This summer, a friend and I stopped by our favorite bar, The Bulldog, for a beer after a long day. It was a weekday and early in the evening so there weren’t many people in the small, dimly lit room and we found a seat at the bar easily. Halfway through our first beer, a gentleman near us struck up a conversation. He was in town for work and was interested in sights to see while he was visiting. My friend and I gave him a few tips, and then he asked what we did for work. When I told him I worked for a church and had just finished seminary, well he had about a million questions for me, and this actually happens quite a bit when people learn that I work at a church.
I told him about First Church and the United Church of Christ; he told us about his religious upbringing growing up Catholic and leaving the church after college. He admitted that he’s no longer a Christian but follows Jesus’ teaching of “love thy neighbor” and remarked that this is a pretty easy rule for us all to follow. I casually agreed, smiling and shaking my head. We talked for a bit more, and then he got up, shook our hands, and made his way out the door, back to his hotel for the evening.
This conversation was a pretty innocent, small talk that happens at the barstool quite often. But I’ll admit, this conversation with our out-of-town guest bothered me—quite a bit, actually. And it has stuck with me even months later.
This fall at First Church, we are exploring many of the teachings of Jesus. We are moving Sunday by Sunday through the Gospel of Mark and how it calls us to “Live the Jesus Life” in subversive, yet culturally relevant ways.
Now I’ll admit, when it comes to the teachings of Jesus, Mark’s gospel isn’t the first place that I would look. Mark has much more of a flair for the theatrical, if you will. Jesus doesn’t have much time for teachings and parables in Mark; he’s too busy rushing from town to town, performing miracles, casting out demons, sparring with Pharisees.
In the stories leading up to our reading today, Jesus feeds four thousand people with a few loaves and fishes, then he heals a blind man, then he foretells his death and resurrection, and then he performs an exorcism, and somewhere in the middle of all of this he finds time to journey to the mountaintop for the Transfiguration.
A conversation with his disciples about serving others and welcoming children, feels like slamming on the breaks as we race through stories of miracles and prophecies.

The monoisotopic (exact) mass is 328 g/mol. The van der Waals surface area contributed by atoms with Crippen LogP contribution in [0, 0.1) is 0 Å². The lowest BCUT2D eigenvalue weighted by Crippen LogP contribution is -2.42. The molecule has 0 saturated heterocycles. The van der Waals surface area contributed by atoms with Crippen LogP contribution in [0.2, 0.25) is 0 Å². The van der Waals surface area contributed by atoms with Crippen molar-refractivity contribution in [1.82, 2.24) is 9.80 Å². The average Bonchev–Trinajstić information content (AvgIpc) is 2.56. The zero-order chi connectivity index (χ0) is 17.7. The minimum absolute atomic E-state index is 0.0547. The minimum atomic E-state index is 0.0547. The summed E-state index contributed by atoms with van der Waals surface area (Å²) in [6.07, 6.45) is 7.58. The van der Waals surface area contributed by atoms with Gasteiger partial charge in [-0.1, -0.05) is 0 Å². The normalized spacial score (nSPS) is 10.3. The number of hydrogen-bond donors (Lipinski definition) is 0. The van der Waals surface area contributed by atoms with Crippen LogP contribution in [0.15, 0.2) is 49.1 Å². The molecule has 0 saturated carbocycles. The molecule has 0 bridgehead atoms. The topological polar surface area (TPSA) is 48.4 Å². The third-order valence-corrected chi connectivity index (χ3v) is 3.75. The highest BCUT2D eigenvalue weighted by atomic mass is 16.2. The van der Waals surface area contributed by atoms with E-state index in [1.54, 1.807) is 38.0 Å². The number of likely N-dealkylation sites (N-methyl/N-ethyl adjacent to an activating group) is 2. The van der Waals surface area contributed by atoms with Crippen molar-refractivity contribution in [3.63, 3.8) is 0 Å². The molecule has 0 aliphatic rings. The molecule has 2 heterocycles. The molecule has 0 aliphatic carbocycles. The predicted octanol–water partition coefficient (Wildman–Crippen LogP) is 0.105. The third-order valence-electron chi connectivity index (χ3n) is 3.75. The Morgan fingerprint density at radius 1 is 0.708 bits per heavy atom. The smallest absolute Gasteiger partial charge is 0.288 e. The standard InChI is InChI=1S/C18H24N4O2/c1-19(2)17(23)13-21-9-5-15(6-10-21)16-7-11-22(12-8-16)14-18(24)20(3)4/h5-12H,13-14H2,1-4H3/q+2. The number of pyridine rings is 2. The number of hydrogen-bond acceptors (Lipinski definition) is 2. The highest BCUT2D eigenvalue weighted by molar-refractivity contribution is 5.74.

But everyone needs a rest now and again, even Jesus and his disciples. So in the middle of all this rushing around, they stop at a house in Capernaum for the evening.
While there Jesus asks his followers, “What were you arguing about on the way?” I picture the disciples sitting in a circle, looking at their laps, ashamed and silenced by Jesus’ question. Of course he knows the answer, and the disciples know their argument was about something pointless and petty.
Who is the greatest among them, that’s what they were arguing about. And Jesus is quick with his response, “Whoever wants to be first must be last of all and servant of all.” Then Jesus takes a child and holds it in his arms and gives the disciples a good old-fashioned object lesson, “Whoever welcomes one such child in my name welcomes me.”
Seems pretty cut and dry, wouldn’t you say? A nice little summation of Christian faith. “Following Jesus for Dummies,” if you will. Serve others, welcome children. Throw in “Love thy neighbor as thyself” and you’ve got the Holy Trinity of Christian virtues. Amidst all of the miracles and prophecies in Mark’s Gospel, we need the occasional reminder of what it means to follow Jesus. I imagine my conversation partner at the bar this summer would agree that serving others and welcoming children are also easy rules that all people should follow.
Perhaps they aren’t our favorite things in the world to do, but we all have to admit that being a Christian is about serving our neighbors and making children feel loved and welcomed. These are some of the most important teachings of our faith.
One of my favorite theologians, Stanley Hauerwas, has this to say about Jesus’ teachings. When Jesus speaks to his disciples about things like “welcoming the children,” and “the first must be last,” he’s not teaching them moral lessons nor is he giving them a list of do and don’ts for the Christian life. He’s actually painting them a picture of what the kingdom of heaven will look like.